Report01 Jun 2014

Obiri breaks her own US all-comers 1500m record in Eugene – IAAF Diamond League


Hellen Obiri breaks the 1500m meeting record at the IAAF Diamond League meeting in Eugene (© Kirby Lee)

Despite feeling a bit fatigued, Kenya's Hellen Obiri was confident in the strength and duration of her kick at the IAAF Diamond League meeting in Eugene on Saturday (31).

That proved to be a pretty important weapon in her arsenal.

Running assertively in third place for most of the race, the 24-year-old surged over the final curve and sprinted to victory in a world-leading 3:57.05 to win the women's 1500m while establishing a US all-comers’ record at the 40th edition of the Prefontaine Classic, breaking her own mark of 3:58.58 established at this meeting last year.

“I came here looking to run faster than my personal best from last year, which was 3:58, so I am so happy," she said. "I like this stadium because it has been good to me. Last year I had a PB here. This year I had another PB here.”

Obiri also came here having exhausted herself overseas, first running an African record of 8:20.68 in the 3000m at the IAAF Diamond League opener in Doha on 9 May, then anchoring Kenya's 4x1500m to a world-record victory in 16:33.58 on 24 May at the IAAF World Relays in The Bahamas.

So rather than try to lead from start to finish, Obiri tucked in behind 2011 world champion Jenny Simpson and reigning world champion Abeba Aregawi of Sweden for most of the race. When pacemaker Phoebe Wright stepped off, leaving Simpson to do the work out front, Obiri bided her time before blasting into the lead around the final bend.

"My body was feeling tired when I was in The Bahamas because I had to work hard there just so we could break the world record," Obiri said. "Coming into this race, my coach and my manager told me not to push because the pace was going to be a hard 2:06. I tried to follow Aregawi because I knew she was a runner who is in good shape, and Jenny Simpson was there in the front. I knew I had a strong kick so I stayed there until 200 meters to go."

Aregawi tried to cover the move but was unable to close in on Obiri down the stretch. She finished second – ending a winning streak in the 1500m that dated back to August 2012 – in a season’s best of 3:57.57, pushing her leading total in the Diamond Race to six points. Faith Kipyegon, Obiri's Kenyan relay teammate, moved up a spot down the straight and finished third in 3:58.01. Simpson wound up finishing fourth in a personal best of 3:58.28.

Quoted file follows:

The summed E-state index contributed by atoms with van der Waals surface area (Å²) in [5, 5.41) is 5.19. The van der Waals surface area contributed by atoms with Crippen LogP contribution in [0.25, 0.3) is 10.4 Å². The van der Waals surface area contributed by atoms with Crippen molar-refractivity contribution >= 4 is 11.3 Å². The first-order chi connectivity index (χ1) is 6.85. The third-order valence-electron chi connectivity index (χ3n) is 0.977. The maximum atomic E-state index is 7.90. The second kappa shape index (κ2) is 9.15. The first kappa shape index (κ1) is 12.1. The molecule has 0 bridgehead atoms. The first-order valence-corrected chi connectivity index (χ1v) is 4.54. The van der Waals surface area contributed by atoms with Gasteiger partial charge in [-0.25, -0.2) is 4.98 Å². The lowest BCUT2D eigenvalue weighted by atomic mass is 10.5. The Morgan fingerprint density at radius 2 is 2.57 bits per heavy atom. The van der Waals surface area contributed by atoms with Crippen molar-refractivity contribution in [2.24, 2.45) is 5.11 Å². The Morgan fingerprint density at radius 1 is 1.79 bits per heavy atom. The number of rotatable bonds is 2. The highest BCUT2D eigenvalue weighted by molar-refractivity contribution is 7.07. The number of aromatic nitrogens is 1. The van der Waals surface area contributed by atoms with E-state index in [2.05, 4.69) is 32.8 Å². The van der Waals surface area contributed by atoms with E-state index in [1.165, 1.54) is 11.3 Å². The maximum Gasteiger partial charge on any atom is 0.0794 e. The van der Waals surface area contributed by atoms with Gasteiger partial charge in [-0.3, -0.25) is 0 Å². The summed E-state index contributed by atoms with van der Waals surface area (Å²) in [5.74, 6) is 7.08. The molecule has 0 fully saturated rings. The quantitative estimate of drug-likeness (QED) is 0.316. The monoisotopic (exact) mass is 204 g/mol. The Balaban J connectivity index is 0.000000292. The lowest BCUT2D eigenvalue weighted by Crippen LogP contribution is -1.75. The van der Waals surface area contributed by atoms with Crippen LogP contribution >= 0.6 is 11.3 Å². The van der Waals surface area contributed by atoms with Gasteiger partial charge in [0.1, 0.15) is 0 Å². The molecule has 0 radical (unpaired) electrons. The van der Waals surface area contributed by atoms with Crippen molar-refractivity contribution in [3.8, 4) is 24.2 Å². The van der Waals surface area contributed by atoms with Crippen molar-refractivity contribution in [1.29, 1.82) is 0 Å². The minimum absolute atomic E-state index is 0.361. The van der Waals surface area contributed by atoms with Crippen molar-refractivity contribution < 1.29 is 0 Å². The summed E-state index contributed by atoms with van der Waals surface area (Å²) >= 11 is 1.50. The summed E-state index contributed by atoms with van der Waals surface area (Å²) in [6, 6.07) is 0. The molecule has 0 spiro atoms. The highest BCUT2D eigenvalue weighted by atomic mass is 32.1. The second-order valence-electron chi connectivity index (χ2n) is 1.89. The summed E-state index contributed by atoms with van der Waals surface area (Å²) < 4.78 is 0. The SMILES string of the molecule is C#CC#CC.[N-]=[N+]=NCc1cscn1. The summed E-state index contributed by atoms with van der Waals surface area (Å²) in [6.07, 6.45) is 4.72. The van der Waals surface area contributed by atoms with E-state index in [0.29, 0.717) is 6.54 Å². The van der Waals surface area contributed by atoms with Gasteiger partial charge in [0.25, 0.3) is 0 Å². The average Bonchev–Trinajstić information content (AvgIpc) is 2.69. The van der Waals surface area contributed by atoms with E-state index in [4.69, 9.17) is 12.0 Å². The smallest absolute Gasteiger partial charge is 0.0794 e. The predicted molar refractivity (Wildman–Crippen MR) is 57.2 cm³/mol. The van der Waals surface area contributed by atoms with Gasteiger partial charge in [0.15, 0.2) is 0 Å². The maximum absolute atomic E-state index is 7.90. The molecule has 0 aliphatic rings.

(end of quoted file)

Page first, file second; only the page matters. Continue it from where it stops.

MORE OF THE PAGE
James and Merritt in 400m photo finish

Kirani James of Grenada and LaShawn Merritt of the US waged another classic battle in the men's 400m, with James holding off Merritt's attempts to move in front down the entire homestretch and dipping just ahead at the line in a world-leading 43.97. Merritt was awarded the same time as a photo finish was used to determine the outcome.

"The last 80 or 90 meters, you've always got to pay attention to where LaShawn is," said James, who has won six of 10 head-to-head meetings with Merritt. "He has a very strong finish. He's very experienced in the 400m so he has his tactics down to a T. He hardly makes a mistake in his races."

"It’s always going to be good when we line up," Merriitt added. "You’ve got two, strong, big guys who are professionals and love to go at it. I love to go at it, win, lose or draw. You win some. You lose some. Some are photo finishes. But it's all about giving the fans a good show and finishing up healthy."

Claye makes a huge jump back

A mere three months ago, USA’s Will Claye wasn't sure if he would even be able to compete this outdoor season after suffering a hamstring injury at the USA Indoor Championships in February. But the two-time Olympic medallist signalled an early return to form in the men's triple jump, winning with a personal best and meeting record mark of 17.66m.

Olympic gold medallist Christian Taylor finished second in the event, leaping a wind-assisted 17.42m. Lyukman Adams of Russia was third at 17.29m, taking the Diamond Race lead with five points.

"There’s so much I’ve been going through the past few months, not being able to jump, tearing my hamstring," Claye said. "It was exciting to be able to compete again and to compete here meant everything. I've been jumping here since I was 17. It feels like home to me. The crowd is always so supportive. Every time I wanted to start a clap, they’d clap with me. They were just so supportive."

Assefa sets steeple record

Ethiopia's Sofia Assefa shaved two seconds off Milcah Chemos’s meeting record and nearly eight seconds off the world-leading time in the women's 3000m steeplechase, winning in an impressive 9:11.39.

USA’s Emma Coburn had clocked the previous fastest time in the world, 9:19.80, in her stunning win in Shanghai. Coburn was even faster in this race, lowering her personal best to 9:17.84 in a third-place finish. Hiwot Ayalew of Ethiopia was second in a season’s best of 9:12.89. Assefa leads Coburn, 6-5, in the Diamond Race standings.

Gatlin continues to go fast

USA’s Justin Gatlin joked that his teammates have been calling him Ricky Bobby, Will Ferrell's race driving character who always wanted to go fast in the movie Talladega Nights.

There may be some truth to the comparison as Gatlin once again lit things up in the men's 100m. The world leader blazed to another victory here in a wind-aided 9.76 (2.7m/s), finishing ahead of USA’s Mike Rodgers (9.80) and France's Jimmy Vicaut (9.89) while pushing his Diamond Race total to eight points.

"I don’t have to govern myself this year," Gatlin said. "I don’t have to wait to peak. There’s no World Championships or just one final, so I can go out there and run as fast as I want, when I want to run.”

Joe Battaglia for the IAAF